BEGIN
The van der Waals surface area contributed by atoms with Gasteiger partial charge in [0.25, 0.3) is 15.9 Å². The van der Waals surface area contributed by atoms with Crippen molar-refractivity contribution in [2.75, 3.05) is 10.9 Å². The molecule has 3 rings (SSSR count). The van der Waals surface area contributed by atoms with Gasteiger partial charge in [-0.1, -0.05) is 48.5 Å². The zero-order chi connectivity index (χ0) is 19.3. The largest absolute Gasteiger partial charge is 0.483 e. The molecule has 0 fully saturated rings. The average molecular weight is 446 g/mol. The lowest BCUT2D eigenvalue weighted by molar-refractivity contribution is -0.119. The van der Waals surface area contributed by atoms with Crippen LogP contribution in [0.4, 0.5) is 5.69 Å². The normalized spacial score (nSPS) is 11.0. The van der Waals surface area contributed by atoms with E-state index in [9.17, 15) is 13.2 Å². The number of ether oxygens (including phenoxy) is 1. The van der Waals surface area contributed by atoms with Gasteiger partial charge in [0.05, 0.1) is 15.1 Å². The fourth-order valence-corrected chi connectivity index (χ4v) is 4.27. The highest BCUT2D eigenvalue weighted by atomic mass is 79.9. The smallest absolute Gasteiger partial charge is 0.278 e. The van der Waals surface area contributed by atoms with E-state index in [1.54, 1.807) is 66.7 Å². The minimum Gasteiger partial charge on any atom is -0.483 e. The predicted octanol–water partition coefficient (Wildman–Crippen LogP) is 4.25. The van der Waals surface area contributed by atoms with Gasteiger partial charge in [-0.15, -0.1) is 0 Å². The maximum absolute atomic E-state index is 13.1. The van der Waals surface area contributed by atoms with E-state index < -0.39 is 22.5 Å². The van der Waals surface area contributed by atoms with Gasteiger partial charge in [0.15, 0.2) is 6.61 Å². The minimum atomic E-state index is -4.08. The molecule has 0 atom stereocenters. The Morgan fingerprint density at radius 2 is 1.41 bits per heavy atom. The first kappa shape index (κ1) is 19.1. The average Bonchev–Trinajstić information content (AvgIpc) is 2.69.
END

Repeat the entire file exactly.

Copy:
The van der Waals surface area contributed by atoms with Gasteiger partial charge in [0.25, 0.3) is 15.9 Å². The van der Waals surface area contributed by atoms with Crippen molar-refractivity contribution in [2.75, 3.05) is 10.9 Å². The molecule has 3 rings (SSSR count). The van der Waals surface area contributed by atoms with Gasteiger partial charge in [-0.1, -0.05) is 48.5 Å². The zero-order chi connectivity index (χ0) is 19.3. The largest absolute Gasteiger partial charge is 0.483 e. The molecule has 0 fully saturated rings. The average molecular weight is 446 g/mol. The lowest BCUT2D eigenvalue weighted by molar-refractivity contribution is -0.119. The van der Waals surface area contributed by atoms with Crippen LogP contribution in [0.4, 0.5) is 5.69 Å². The normalized spacial score (nSPS) is 11.0. The van der Waals surface area contributed by atoms with E-state index in [9.17, 15) is 13.2 Å². The number of ether oxygens (including phenoxy) is 1. The van der Waals surface area contributed by atoms with Gasteiger partial charge in [0.05, 0.1) is 15.1 Å². The fourth-order valence-corrected chi connectivity index (χ4v) is 4.27. The highest BCUT2D eigenvalue weighted by atomic mass is 79.9. The smallest absolute Gasteiger partial charge is 0.278 e. The van der Waals surface area contributed by atoms with E-state index in [1.54, 1.807) is 66.7 Å². The minimum Gasteiger partial charge on any atom is -0.483 e. The predicted octanol–water partition coefficient (Wildman–Crippen LogP) is 4.25. The van der Waals surface area contributed by atoms with Gasteiger partial charge in [-0.15, -0.1) is 0 Å². The maximum absolute atomic E-state index is 13.1. The van der Waals surface area contributed by atoms with E-state index < -0.39 is 22.5 Å². The van der Waals surface area contributed by atoms with Gasteiger partial charge in [0.15, 0.2) is 6.61 Å². The minimum atomic E-state index is -4.08. The molecule has 0 atom stereocenters. The Morgan fingerprint density at radius 2 is 1.41 bits per heavy atom. The first kappa shape index (κ1) is 19.1. The average Bonchev–Trinajstić information content (AvgIpc) is 2.69.